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Collective cell migration has distinct directionality and speed dynamics.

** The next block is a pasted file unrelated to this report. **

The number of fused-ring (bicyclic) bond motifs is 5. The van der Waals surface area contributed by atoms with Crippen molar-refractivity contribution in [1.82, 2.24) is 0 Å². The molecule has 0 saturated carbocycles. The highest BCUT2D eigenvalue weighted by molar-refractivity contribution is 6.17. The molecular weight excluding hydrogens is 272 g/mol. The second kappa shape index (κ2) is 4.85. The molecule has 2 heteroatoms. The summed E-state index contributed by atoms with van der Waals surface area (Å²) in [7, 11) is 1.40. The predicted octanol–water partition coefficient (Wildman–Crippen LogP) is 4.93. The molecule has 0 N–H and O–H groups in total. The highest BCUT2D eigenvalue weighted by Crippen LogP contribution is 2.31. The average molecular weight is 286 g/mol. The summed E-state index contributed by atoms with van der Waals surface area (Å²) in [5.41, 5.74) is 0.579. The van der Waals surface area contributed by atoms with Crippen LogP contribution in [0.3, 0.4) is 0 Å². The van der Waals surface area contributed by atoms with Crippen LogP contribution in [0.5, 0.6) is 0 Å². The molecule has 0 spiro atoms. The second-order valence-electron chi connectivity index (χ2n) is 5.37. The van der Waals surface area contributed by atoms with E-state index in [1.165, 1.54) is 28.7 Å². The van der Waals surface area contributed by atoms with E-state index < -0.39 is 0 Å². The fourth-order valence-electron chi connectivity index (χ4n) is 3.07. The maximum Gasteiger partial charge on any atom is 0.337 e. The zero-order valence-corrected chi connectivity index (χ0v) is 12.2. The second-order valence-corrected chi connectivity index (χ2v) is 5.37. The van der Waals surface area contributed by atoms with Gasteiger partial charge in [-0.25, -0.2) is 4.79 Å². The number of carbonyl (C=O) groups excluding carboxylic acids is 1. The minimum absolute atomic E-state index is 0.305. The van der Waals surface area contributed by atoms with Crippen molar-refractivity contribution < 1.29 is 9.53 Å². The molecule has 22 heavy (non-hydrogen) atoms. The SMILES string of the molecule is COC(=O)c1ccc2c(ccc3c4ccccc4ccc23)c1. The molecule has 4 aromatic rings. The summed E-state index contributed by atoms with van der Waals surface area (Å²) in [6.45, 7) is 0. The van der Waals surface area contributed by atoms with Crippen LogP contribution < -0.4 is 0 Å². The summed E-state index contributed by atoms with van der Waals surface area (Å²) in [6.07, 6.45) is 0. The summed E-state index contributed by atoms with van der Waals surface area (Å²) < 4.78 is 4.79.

When a constraint is removed, confluent cells migrate directionally into the available space. How the migration directionality and speed increase are initiated at the leading edge and propagate into neighboring cells are not well understood. Using a quantitative visualization technique-Particle Image Velocimetry (PIV)-we revealed that migration directionality and speed had strikingly different dynamics. Migration directionality increases as a wave propagating from the leading edge into the cell sheet, while the increase in cell migration speed is maintained only at the leading edge. The overall directionality steadily increases with time as cells migrate into the cell-free space, but migration speed remains largely the same. A particle-based compass (PBC) model suggests cellular interplay (which depends on cell-cell distance) and migration speed are sufficient to capture the dynamics of migration directionality revealed experimentally. Extracellular Ca2+ regulated both migration speed and directionality, but in a significantly different way, suggested by the correlation between directionality and speed only in some dynamic ranges. Our experimental and modeling results reveal distinct directionality and speed dynamics in collective migration, and these factors can be regulated by extracellular Ca2+ through cellular interplay. Quantitative visualization using PIV and our PBC model thus provide a powerful approach to dissect the mechanisms of collective cell migration.

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